Kenyan partner universities are Great Lakes University of Kisumu and Jaramogi Oginga Odinga University of Science and Technology (formerly Bondo University College. The PCRR fellowships are funded by the Bill and Melinda Gates Foundation together with COM, SPH and CGHD.
In February 2013, Boston University was elevated from associate to full partner status (non-degree granting) in the Global Erasmus Mundi (GEM) program, a multi-university double doctoral degree program on “Globalisation, the EU, and Multilateralism”, funded by the EU Commission. The GEM consortium of 10 member universities, including Warwick, LUISS, Geneva, Fudan, Waseda, ITAM, and UN (UNI-CRIS) University, and coordinated by the Free University of Brussels (ULB), engages in joint supervision of GEM doctoral candidates, provides shared training programs, and supports international mobility, international seminars and joint workshops. Boston University is the only American university that is a GEM partner.
Membership in the GEM consortium advances the goal of internationalizing doctoral programs in the social sciences (political science, history, economics, sociology) as well as in law, business, philosophy, and beyond. Full member status provides greater opportunities for BU graduate students to be hosted in partner institutions without incurring fees, facilitating access to that institution’s research facilities and faculty and provides funding for research related activities and conferences for our faculty and graduate students collaborating with top quality partner institutions around the world.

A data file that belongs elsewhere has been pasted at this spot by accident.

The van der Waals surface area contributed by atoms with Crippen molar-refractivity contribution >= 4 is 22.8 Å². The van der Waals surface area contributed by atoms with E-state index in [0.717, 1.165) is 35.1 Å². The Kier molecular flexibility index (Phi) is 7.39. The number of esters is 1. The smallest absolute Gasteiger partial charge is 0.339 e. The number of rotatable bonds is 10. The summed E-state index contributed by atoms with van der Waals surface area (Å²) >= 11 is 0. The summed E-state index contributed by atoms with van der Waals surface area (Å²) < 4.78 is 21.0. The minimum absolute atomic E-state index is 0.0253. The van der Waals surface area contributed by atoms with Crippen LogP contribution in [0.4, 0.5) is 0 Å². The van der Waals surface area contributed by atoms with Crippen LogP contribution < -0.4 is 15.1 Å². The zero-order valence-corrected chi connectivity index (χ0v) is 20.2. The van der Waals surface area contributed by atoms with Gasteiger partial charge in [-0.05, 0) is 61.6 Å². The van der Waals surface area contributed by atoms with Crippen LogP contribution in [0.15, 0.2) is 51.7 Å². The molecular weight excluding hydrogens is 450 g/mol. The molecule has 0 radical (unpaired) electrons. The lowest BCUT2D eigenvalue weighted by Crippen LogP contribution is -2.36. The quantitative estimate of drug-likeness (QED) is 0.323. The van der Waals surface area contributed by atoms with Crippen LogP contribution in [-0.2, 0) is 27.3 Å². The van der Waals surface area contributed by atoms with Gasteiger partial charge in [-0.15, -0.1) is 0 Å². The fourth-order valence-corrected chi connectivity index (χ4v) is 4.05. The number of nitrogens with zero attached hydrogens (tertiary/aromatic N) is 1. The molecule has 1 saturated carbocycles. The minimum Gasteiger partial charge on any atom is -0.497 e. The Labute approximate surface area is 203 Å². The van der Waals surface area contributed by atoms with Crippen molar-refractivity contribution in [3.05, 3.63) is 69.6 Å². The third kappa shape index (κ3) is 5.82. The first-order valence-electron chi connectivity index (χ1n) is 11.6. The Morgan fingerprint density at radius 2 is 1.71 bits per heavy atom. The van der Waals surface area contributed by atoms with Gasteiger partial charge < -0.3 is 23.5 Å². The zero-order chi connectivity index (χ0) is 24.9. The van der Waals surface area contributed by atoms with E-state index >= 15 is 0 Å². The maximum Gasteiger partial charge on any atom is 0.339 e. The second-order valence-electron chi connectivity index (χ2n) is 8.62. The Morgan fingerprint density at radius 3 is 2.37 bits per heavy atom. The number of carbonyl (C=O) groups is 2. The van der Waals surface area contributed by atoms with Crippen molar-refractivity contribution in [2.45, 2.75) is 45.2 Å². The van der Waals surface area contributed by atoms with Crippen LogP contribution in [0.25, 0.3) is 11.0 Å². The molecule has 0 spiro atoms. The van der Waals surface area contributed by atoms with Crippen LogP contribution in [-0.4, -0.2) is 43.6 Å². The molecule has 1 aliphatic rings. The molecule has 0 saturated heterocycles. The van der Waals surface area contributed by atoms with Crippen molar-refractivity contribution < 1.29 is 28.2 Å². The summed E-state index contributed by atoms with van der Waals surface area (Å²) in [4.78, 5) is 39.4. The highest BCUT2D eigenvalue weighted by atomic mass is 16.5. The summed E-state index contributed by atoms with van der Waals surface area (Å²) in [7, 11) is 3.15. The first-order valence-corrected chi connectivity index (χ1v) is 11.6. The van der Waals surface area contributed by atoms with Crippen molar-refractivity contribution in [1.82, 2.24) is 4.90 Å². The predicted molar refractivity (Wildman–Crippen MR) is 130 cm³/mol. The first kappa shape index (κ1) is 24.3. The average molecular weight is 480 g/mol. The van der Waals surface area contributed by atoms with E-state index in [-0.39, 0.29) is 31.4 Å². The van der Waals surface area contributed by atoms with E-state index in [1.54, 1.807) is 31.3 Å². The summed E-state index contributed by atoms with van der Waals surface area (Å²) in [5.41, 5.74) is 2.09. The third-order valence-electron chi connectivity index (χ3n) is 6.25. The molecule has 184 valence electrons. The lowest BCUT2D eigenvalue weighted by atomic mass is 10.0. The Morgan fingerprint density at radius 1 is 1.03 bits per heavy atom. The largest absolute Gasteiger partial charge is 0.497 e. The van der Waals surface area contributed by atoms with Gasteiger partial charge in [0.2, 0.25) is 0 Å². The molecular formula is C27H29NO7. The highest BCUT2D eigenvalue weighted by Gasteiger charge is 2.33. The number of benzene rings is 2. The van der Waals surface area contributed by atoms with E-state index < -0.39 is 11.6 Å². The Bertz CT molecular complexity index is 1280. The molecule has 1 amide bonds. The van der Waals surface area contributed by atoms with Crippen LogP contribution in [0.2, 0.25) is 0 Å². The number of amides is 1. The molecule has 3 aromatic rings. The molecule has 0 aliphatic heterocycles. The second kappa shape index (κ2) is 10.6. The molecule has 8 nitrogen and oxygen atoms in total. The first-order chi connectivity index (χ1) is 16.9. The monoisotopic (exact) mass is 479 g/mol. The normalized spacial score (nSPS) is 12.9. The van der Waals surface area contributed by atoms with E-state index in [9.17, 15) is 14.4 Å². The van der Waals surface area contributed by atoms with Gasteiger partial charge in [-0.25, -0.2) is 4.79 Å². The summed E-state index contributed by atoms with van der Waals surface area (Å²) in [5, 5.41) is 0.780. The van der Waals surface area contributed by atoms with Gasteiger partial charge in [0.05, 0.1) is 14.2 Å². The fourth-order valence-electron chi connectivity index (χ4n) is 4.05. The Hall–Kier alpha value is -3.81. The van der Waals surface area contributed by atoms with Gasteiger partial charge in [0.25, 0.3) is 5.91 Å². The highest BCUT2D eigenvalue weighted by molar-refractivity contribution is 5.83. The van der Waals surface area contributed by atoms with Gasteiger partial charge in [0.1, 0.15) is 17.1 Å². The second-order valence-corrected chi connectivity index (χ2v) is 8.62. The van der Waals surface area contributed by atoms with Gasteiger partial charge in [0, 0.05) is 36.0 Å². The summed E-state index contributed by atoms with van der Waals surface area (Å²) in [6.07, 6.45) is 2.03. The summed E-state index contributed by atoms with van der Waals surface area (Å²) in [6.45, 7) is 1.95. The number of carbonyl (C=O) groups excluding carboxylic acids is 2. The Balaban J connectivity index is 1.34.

In its prior status as an associate partner, two BU PhD students received funding for travel to Beijing, including tuition and stipend for a summer school. One BU doctoral student who had just completed her PhD received a post-doctoral position at the Free University of Brussels, under another EU Commission grant involving BU (GR:EEN—Global Reordering: Emerging European Networks, a multi-euro joint research grant led by Warwick). One GEM PhD student came to visit BU for a short-term mobility grant, as a visitor to the Center for the Study of Europe, in collaboration with the Law School, and another will visit in AY2013-14. The relationship has also positioned BU for other bilateral collaborations with other member institutions – including the University of Geneva and Warwick University.
For more information about the Global Erasmus Mundi Program, contact Vivien Schmidt, Director of the BU Center for the Study of Europe.
BU faculty representing CAS, CGS, COM, and SSW traveled to Austria, Germany, Japan, India, Vietnam, and the UK to teach, conduct research, and train aspiring professionals in their fields of expertise.
|Austria||Margaret Tyler||CGS||Humanities||American Poetry From 1865 to the Present: The Sonnet, Lyric Address and Translation|
|Germany||C. Allen Speight||CAS||Philosophy||Lecturing and Research on Narrative Agency at the University of Lueneburg|
|India||Pankaj Tandon||CAS||Economics||Developing a Microeconomic Theory Textbook for an Emerging Economy|
|Japan||Anita Patterson||CAS||English||Nagoya American Studies|
|United Kingdom||Michael Loman||COM||Film & Television||Lectures to students at Kingston University in television studies. Builds on experience launching Sesame Street globally.|
|Vietnam||Mary Collins||SSW||Social Welfare Policy||Teaching students and faculty in the VNU social work department and training social workers in the field.|